Review: 'Annette,' starring Adam Driver, brilliantly imagines its own world

Some movies dare to set their own rules.

They prompt us to reimagine what a movie can be as they refuse to repeat what we may have seen before.

Such films often thrill, rarely disappoint and remind us of what this art form can reach when creators push beyond the familiar. Think of how the landmarks “Bonnie and Clyde” or “Midnight Cowboy” from the 1960s – or “Boyhood” or “Birdman” in recent years – declared, in every frame, they were ready to reinvent.

From its opening moments, “Annette” refuses to populate a standard movie category. While we see song and dance, this is not a typical musical. Though the story explores the intensity of romance, it is not an ordinary love story. And while the characters examine issues that may separate people, the film isn’t just a drama about relationships.

“Annette” brilliantly delivers movie moments we have never experienced.

Yes, the opening scenes of music in the streets may bring back memories of “La La Land.” And early sequences of star-crossed lovers, this time a stand-up comedian and an opera star, may feel like situations in “A Star is Born.” Later, after the opposites marry and welcome a daughter, we recall the power of “Marriage Story” as well as the visual scope of “The Shape of Water” and the chills of a Hitchcock thriller.

But the power of “Annette” is not in films we remember. This movie works because director Leos Carax dares to tell a story in ways we may not have imagined. Instead of providing backstory in a conventional way, the film starts with an extended monologue that demonstrates the comedian’s power on stage. Rather than revealing details of the opera singer’s stardom, he suggests her orbit with glimpses on and off stage. While keeping his focus on these characters, as their relationship evolves, he lets bystanders burst into song as they observe. And rather than feel confined by a Hollywood need for resolution, he freely brings ambiguity into the final act.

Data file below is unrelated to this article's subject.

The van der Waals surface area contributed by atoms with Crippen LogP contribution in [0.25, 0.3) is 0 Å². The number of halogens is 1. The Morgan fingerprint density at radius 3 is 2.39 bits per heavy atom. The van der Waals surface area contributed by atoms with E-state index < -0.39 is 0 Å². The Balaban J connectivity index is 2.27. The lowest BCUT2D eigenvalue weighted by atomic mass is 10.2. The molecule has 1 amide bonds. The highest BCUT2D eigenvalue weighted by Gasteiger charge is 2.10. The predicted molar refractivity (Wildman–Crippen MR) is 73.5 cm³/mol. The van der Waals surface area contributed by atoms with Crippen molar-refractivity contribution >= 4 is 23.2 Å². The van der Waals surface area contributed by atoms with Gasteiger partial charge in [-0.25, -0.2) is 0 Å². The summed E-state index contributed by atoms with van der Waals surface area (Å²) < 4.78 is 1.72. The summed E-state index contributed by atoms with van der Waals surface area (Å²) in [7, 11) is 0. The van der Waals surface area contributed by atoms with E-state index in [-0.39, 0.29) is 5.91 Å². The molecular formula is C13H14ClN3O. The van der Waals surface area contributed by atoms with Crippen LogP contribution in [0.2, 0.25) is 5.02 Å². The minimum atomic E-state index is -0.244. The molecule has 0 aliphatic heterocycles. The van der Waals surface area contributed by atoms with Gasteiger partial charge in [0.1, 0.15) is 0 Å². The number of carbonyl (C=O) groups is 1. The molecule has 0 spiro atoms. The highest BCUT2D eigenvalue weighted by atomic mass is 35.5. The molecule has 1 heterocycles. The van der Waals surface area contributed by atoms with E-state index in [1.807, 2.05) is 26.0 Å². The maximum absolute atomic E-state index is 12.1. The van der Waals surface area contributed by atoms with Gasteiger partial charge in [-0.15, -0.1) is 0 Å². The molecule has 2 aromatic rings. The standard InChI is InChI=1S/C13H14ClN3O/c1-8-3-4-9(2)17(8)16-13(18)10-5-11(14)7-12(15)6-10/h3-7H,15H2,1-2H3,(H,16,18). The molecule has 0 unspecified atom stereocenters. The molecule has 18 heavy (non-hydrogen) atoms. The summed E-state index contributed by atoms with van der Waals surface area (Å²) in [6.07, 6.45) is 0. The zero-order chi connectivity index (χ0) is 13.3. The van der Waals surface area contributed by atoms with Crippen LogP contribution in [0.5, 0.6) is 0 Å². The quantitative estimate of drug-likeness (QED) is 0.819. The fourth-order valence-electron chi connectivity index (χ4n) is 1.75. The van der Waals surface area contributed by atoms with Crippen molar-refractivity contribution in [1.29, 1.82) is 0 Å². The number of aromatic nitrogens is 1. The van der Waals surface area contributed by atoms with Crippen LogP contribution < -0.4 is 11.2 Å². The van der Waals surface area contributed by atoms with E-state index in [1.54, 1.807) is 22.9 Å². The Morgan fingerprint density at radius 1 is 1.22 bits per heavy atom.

Because Carax knows he is making a movie, the filmmaker makes sure that every sequence creates visual wonder, from how he shoots the comedian’s sequences on stage to how he imagines the film’s climactic confrontations to how he establishes his own visual language for the characters to relate to each other. And — critical to any film with musical sequences — he gives the characters permission to break into song without compromising the integrity of the people they play.

Adam Driver — so strong in recent years in “Marriage Story” and “BlacKkKlansman” — reaches another peak with a complex portrayal of a man driven by demons. Always an intense actor, Driver makes us believe in the passions this man feels and the regrets he tries to deny. While Marion Cotillard is always lovely on screen, her role is less a character than a presence. And she captivates in every frame.

More Information

Film Summary: Annette


Content: High. Director Leos Carax creates a new movie form with his outrageous take on a man, a woman and the daughter they share.
Entertainment: High. Carax is meticulous in creating his own movie world where characters play by his rules.
Message: High. Amidst the well-staged chaos, Carax focuses on the personal challenges of a creative man who simply wants to be heard. And noticed.
Relevance: High. Any chance to experience a director push the boundaries can be a thrilling movie experience.
Opportunity for Dialogue: High. The movie will prompt adult conversation about who these people are, what they experience and what worlds they inhabit.

Don’t see “Annette” expecting the familiar. Instead, prepare to be stunned and entertained. This magical film dares to create its own world.

“Annette” runs 2 hours and 19 minutes. The film is rated R for sexual content, including some nudity, and for language. The film is now showing in theaters and will be available to stream on Amazon Prime Aug. 20.